I 100% advocate the use of x-rays and labwork, and utilize both regularly in my own office-without any financial gain whatsoever. However, in my regular day to day flow, I resort to tests only when I am on the fence about a potentially important diagnosis that requires additional insight.
Luckily for me, I am paid mostly to think and counsel. I believe that surgeons have an inherent conflict of interest in their everyday occupation. The fact is they will (in general) make more money if they perform more surgical procedures.
Levitt and Dubner write in their book Freakonomics, "In a medical study, it turned out that obstetricians in areas with declining birth rates are much more likely to perform cesarean-section deliveries than obstetrician in growing areas-suggesting that, when business is tough, doctors try to ring up more expensive procedures."
Ultimately, my friend declined to partake in the radiation treatment venture; a decision he credited to his mores and faith. The truth is even the best of doctors can fall prey to the mighty dollar no matter how straight our moral compass. It is this author's opinion that the best solution to avoiding these conflicts of interest is to steer clear of them to begin with.
*From Wikipedia regarding self-referrals:
However the exceptions designed to allow necessary testing in physicians offices have been exploited to largely nullify the intent of the law. In particular, the in-office exception, which allows testing on equipment in the physicians office, has resulted in many physicians purchasing high-tech and expensive equipment such as CT scanners, MR scanners, and Nuclear Scanners for their own offices. Such purchases were not foreseen at the time that the laws were written.
The incentive for this practice is in large part the result of rapidly declining reimbursements for what has been termed “cognitive” physician care, i.e. the time spent talking to a patient and determining what course of diagnostic testing or treatment is best for that patient. Many clinical physicians feel that in order to have a financially viable practice, it is necessary to have income streams derived from patient testing.
The risk to the physician-owner of such a venture is minimal, since the physician-owner has it in his power to increase the volume of scans to any point necessary to insure profitability.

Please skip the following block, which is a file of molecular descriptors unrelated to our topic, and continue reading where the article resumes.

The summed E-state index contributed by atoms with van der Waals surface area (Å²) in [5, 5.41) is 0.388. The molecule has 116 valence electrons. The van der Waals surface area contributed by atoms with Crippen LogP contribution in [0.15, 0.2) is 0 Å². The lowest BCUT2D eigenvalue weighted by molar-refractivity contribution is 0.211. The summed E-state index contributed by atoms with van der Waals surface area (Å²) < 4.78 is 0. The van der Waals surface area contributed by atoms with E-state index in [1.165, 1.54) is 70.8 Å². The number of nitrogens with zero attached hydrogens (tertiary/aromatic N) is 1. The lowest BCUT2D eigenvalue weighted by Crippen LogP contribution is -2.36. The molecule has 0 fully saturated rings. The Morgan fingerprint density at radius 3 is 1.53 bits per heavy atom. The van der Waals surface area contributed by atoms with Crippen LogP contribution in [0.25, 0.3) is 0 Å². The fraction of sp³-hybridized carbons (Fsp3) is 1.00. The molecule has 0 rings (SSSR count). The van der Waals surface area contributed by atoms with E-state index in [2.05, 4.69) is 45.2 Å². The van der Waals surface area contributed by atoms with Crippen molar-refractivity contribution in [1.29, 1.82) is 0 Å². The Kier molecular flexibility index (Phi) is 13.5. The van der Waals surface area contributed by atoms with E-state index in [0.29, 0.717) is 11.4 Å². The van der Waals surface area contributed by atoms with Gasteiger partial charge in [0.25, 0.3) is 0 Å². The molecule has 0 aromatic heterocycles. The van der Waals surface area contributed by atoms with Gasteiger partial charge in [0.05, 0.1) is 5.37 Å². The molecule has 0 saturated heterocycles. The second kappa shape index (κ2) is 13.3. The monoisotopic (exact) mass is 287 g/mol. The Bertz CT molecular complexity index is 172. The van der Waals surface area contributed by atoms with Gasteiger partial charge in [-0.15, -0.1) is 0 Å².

Defense of the practice of self referral is often rationalized and cloaked in a single word, "convenience". The self-referring physician claims that he or she performs the examination in the office strictly for the convenience of the patient. This is the primary explanation for self referral. However, the convenience argument does not justify unnecessary exams, increasing medical costs to society, or the absence of peer-reviewed quality imaging performed for the sake of profit. Often, the patient cannot be seen by the physician on the same day the study is performed, negating the argument.
**From the Dept. of Health & Human Services concerning tests covered under Stark law:
"Limits on self-referral were first enacted into law as part of the Omnibus Budget Reconciliation Act of 1989. The law took effect January 1, 1992. It bars referral of Medicare patients to clinical laboratories by physicians who have, or whose family members have, a financial interest in those laboratories. The Omnibus Reconciliation Act of 1993 expanded the scope of the ban on self-referral to 10 additional designated health services, including:
radiation therapy services and supplies;
durable medical equipment and supplies;
parenteral and enteral nutrients, equipment and supplies;
orthotics, prosthetics, and prosthetic devices and supplies;
home health services;
outpatient prescription drugs; and
inpatient and outpatient hospital services."